Explicó que gran parte del éxito han sido sus cinco fracasos anteriores. Me ha recordaddo lo que decía Plutarco de Diógenes que se puso a pedir limosna a una estatua de mármol. Naturalmente no obtuvo una sola moneda pero él continuaba pidiendo. "¿No es tiempo perdido?", alguien le preguntó. "No es tiempo perdido -, respondió -; ¡estoy habituándome a recibir rechazos!". La anécdota la recoge "Ilustrísimos Señores" un libro genial de Albino Luciani, que acabó siendo el Papa de los 33 días, Juan Pablo I.
IN ENGLISH. If you want to succeed, you should get used to failure. Last week in Granada a young American businessman, John Kozubik, who has triumphed with a business on the Internet explained in a conference the success of his business. It's a simple idea. It has a very sober web. His company offers technical solutions for data archiving and documentation to thousands of customers around the world. In his speech gave three councils to the university students: 1. To seize the advantage that we all have in any item on the other. 2. To be sober in investments that do after the initial successes. 3. To do and not to theorize, study or try to anticipate all possible situations: Just do it.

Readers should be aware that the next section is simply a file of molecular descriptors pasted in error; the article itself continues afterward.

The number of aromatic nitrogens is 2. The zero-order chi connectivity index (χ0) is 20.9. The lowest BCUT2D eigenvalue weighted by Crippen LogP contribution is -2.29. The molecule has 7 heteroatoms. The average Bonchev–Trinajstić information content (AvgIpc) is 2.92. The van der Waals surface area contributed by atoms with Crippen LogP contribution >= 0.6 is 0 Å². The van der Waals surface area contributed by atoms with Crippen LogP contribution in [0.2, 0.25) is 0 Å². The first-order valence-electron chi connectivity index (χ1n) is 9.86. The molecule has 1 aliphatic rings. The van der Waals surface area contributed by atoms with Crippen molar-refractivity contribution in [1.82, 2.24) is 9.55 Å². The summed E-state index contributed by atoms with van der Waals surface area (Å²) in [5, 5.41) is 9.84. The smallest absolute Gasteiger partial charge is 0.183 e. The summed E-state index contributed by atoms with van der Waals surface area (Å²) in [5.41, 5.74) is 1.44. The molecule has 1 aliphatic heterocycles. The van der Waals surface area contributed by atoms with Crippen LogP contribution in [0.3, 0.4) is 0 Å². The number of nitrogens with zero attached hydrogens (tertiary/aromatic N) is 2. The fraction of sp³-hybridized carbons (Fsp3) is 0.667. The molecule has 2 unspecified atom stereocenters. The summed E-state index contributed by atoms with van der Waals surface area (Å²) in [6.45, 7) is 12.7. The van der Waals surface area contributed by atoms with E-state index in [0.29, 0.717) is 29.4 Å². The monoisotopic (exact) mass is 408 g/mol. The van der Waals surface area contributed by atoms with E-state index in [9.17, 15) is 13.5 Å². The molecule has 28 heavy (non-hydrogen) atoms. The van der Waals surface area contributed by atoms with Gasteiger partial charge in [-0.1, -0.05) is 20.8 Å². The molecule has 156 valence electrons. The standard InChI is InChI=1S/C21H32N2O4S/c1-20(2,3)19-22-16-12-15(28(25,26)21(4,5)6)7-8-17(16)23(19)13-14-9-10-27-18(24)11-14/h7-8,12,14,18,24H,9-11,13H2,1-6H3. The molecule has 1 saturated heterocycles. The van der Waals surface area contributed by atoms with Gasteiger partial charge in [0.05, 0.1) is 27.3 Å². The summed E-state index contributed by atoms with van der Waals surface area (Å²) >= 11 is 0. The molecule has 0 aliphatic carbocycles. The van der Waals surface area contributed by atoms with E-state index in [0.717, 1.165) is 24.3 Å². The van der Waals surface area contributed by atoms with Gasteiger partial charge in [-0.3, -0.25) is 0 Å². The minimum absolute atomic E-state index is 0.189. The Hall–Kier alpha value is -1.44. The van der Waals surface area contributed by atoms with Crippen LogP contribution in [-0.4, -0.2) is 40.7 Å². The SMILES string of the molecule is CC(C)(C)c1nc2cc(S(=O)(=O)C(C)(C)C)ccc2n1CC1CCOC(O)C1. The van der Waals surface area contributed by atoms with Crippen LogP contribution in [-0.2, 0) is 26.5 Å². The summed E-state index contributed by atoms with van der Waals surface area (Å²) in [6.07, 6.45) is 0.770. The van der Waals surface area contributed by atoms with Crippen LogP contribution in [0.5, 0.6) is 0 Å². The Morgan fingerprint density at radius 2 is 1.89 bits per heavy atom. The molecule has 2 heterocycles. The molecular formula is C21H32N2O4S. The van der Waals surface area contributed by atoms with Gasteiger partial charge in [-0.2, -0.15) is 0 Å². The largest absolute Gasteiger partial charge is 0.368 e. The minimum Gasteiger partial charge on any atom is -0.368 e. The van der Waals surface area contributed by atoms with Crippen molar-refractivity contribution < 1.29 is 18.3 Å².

He explained that much of the success has been its five previous failures. I remembered story explained by Plutarch, about Diogenes. He was begging to a marble statue. Of course not won a single currency but he continued asking. "Is it not time wasted?" Someone asked. "It is not wasted time - responded -; I'm accustomed to receiving rejections." The story reflects in a the "Illustrissimi" (original title in italiano) a great book of Albino Luciani, that was later Pope John Paul I during 33 days.